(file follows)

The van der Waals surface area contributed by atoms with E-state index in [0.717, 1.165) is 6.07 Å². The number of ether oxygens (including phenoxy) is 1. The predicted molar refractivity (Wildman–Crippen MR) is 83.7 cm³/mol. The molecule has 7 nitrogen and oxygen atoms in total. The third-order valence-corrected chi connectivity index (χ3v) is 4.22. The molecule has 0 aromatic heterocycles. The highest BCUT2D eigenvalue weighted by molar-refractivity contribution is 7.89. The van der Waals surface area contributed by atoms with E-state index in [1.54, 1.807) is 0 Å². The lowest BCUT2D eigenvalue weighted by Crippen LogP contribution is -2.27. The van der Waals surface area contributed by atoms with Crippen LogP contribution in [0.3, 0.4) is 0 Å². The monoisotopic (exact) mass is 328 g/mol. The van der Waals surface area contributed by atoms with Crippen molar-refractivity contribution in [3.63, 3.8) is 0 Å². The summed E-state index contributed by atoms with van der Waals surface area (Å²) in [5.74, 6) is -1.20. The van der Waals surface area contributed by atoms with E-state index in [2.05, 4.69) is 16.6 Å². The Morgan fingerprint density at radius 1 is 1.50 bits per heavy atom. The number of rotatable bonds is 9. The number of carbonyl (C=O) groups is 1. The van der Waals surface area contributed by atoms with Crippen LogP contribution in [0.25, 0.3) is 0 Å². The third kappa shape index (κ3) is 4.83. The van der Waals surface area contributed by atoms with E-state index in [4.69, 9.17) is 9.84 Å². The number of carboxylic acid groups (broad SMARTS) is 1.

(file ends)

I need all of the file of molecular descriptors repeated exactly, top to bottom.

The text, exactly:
The van der Waals surface area contributed by atoms with E-state index in [0.717, 1.165) is 6.07 Å². The number of ether oxygens (including phenoxy) is 1. The predicted molar refractivity (Wildman–Crippen MR) is 83.7 cm³/mol. The molecule has 7 nitrogen and oxygen atoms in total. The third-order valence-corrected chi connectivity index (χ3v) is 4.22. The molecule has 0 aromatic heterocycles. The highest BCUT2D eigenvalue weighted by molar-refractivity contribution is 7.89. The van der Waals surface area contributed by atoms with E-state index in [1.54, 1.807) is 0 Å². The lowest BCUT2D eigenvalue weighted by Crippen LogP contribution is -2.27. The van der Waals surface area contributed by atoms with Crippen LogP contribution in [0.3, 0.4) is 0 Å². The monoisotopic (exact) mass is 328 g/mol. The van der Waals surface area contributed by atoms with Crippen molar-refractivity contribution in [3.63, 3.8) is 0 Å². The summed E-state index contributed by atoms with van der Waals surface area (Å²) in [5.74, 6) is -1.20. The van der Waals surface area contributed by atoms with E-state index in [2.05, 4.69) is 16.6 Å². The Morgan fingerprint density at radius 1 is 1.50 bits per heavy atom. The number of rotatable bonds is 9. The number of carbonyl (C=O) groups is 1. The van der Waals surface area contributed by atoms with Crippen LogP contribution in [0.25, 0.3) is 0 Å². The third kappa shape index (κ3) is 4.83. The van der Waals surface area contributed by atoms with E-state index in [4.69, 9.17) is 9.84 Å². The number of carboxylic acid groups (broad SMARTS) is 1.